The praise for the new CEO continues on and on beyond the front office. The community’s beloved Mustangs couldn’t be in better hands.

“There’s a great family atmosphere down there. There’s so much going on and I really think that he will expand on that,” Weston said. “His imagination is unlimited as far as what he can do for the fans and he’s not concerned about something that doesn’t work. He’s gonna keep trying until he gets stuff. He’s not afraid to try anything.”

Turner hopes that his unique and ever-evolving leadership style will aid him in forging ahead into this new chapter of his life. He always wants good channels of communication to and from his employees and never wants to stop learning, he wants to set the expectation.

“I’ve done every job here. I won’t ask you to do something that I wouldn’t or haven’t done myself. I hold myself to the same standard that I hold someone else to. I’ve stayed the late nights, the early mornings, cleaned up stuff I didn’t want to clean up and done the jobs that just aren’t fun. I don’t think it would be fair to ask someone to do something I wouldn’t do.”

The hard jobs are continuously done by a group of people hired by Turner himself. Years of summer interns have passed through the gates. One of the most rewarding things for Ky is to see where his employees go after their time with the Mustangs comes to end.

“Our staff has been unreal. I’ve started putting these pictures of people up on the walls just because the years fly by. We’ve had people meet here and get married… and divorced. We’ve had people go on to some incredible careers,” Turner said. “People who are coming here from a small town of 50 people and now they’re working for a major SEC DI school in their athletic department, a mascot for an NBA team. And then we have the coaches, the teachers, nurses and business owners, people in the normal jobs per se. It’s just crazy to think about the different levels of staff we’ve had here.”

Before Ky bought the team he did have other offers elsewhere that he considered. The Mustangs, Phil Welch Stadium and the people of St. Joe were just too special for him to leave without seeing the purchase through.

“It’s the bittersweet part because we see people pass every year, people move away, it’s hard, but then you see kids grow up,” Turner said. “I equate it back to a big family reunion every opening day. It’s people that you haven’t seen since July 30th of the previous year. Then they sit next to each other for 30 nights of baseball and they know everything about each other. There are so many things that make this place what it is, all of that and beyond.”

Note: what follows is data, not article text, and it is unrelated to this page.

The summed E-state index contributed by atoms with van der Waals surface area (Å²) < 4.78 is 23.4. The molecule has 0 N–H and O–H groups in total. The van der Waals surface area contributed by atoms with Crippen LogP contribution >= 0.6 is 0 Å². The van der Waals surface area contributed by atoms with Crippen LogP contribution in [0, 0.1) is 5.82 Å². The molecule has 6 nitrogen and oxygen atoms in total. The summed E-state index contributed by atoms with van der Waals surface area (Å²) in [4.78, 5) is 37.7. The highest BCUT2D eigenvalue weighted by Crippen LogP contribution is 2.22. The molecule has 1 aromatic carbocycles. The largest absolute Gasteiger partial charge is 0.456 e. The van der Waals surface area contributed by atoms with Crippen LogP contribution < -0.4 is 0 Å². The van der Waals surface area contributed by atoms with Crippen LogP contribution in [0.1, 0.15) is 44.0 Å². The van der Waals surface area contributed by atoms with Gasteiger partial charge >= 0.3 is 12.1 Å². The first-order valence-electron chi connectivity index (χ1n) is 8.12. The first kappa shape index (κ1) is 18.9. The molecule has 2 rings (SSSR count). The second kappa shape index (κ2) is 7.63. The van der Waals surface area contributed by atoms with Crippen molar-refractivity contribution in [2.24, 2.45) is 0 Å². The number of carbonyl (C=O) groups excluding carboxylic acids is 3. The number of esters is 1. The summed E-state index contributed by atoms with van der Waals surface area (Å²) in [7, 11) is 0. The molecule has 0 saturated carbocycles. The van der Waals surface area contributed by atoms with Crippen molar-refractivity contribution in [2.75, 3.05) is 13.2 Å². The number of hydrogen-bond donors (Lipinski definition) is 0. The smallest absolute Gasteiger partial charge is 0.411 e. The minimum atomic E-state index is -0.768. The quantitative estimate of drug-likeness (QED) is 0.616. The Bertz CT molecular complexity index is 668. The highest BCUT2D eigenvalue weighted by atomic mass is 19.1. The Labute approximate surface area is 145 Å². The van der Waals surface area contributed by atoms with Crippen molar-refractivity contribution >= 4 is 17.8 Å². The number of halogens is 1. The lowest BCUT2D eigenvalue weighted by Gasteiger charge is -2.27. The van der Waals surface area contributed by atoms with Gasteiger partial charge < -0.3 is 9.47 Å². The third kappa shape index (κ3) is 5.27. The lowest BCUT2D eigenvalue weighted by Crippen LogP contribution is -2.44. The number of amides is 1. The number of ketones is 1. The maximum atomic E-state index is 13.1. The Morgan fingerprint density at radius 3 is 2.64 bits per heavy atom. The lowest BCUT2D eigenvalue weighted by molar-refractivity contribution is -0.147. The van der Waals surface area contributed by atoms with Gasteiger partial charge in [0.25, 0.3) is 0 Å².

Above all else, it’s the community that keeps this team going. Turner wants to continue helping his community thrive and wants the St. Joseph area to know how appreciative he is.

“You think about all that has happened, all because of a baseball game. If that wasn’t here, the community would be missing something,” Turner said. “For the community and the people in it to embrace us the way they do has been incredible and they continue to do so. Whether it’s been stripped away from us or it’s our own different experiences there’s a lot that makes this place special and we hope to continue to grow on that.”

Turner’s great grandfather helped build Phil Welch, the very stadium he now works in every day. Even if there is a time that Turner moves on, the legacy he’s built and the expectations he’s set will be felt in the organization long after his last day at the field.



Elora Maxwell is an aspiring author. She loves traveling, watches old films and loves classic country music.

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Elora Maxwell

Elora Maxwell is an aspiring author. She loves traveling, watches old films and loves classic country music.